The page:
8. The TFT device of claim 1, wherein the gate dielectric structure is between the gate electrode and the first section of the semiconductor body.

9. The TFT device of claim 1, wherein the first section of the semiconductor body underneath the gate stack is substantially un-doped with the dopants.

10. The TFT device of claim 1, wherein:

a third section of the semiconductor body underneath the source comprises dopants; and
a doping concentration of the dopants of the third section of the semiconductor body underneath the source is higher than a doping concentration of the dopants of the second section of the semiconductor body underneath the spacer.

11. The TFT device of claim 1, wherein:

the TFT device is a top gate and top source/drain contact device;
at least a portion of the gate electrode, at least a portion of the source, and at least a portion of the drain are coplanar; and
at least a portion of the semiconductor body is to form a channel of the TFT device.

12. A system comprising:

a memory to store instructions;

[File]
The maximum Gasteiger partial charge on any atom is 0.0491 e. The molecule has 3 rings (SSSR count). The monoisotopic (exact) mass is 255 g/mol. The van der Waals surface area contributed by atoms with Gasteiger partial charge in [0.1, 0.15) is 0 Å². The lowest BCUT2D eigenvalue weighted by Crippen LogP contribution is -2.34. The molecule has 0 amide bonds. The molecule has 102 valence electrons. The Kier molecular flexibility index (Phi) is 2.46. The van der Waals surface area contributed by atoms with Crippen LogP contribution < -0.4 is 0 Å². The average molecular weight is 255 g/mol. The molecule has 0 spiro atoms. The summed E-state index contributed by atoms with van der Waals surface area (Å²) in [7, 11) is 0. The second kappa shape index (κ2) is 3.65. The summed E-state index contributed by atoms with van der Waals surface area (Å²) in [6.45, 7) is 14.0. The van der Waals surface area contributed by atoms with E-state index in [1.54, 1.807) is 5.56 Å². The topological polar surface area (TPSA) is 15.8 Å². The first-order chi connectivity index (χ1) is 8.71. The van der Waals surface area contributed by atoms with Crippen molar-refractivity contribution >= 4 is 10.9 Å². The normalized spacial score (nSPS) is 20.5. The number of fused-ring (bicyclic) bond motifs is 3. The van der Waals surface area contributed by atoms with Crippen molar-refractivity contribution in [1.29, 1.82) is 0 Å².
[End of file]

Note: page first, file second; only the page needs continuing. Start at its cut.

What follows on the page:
a processor to execute the instructions;
an integrated circuit (IC) coupled to the processor, wherein the IC comprises a thin film transistor (TFT) comprising: a gate stack, a semiconductor structure comprising oxide semiconductor, a contact metallization, and a dielectric structure between the gate stack and the contact metallization, wherein a section of the semiconductor structure, which is directly underneath the dielectric structure, comprises dopants; and
a wireless interface to allow the processor to communicate with another device

13. The system of claim 12, wherein the dielectric structure comprises a low-k material including one or more of: Silicon (Si), Oxygen (O), Nitrogen (N), or Carbon (C).

14. The system of claim 12, wherein the dopants comprise one or more of: Arsenic (As), Phosphorus (P), or Antimony (Sb).

15. The system of claim 12, wherein another section of the semiconductor structure, which is directly underneath the gate stack, is substantially un-doped.

16. The system of claim 12, wherein the contact metallization is a first contact metallization, the dielectric structure is a first dielectric structure, and wherein the TFT further comprises:

a second contact metallization; and
a second dielectric structure between the gate stack and the second contact metallization, wherein another section of the semiconductor structure, which is directly underneath the second dielectric structure, comprises the dopants.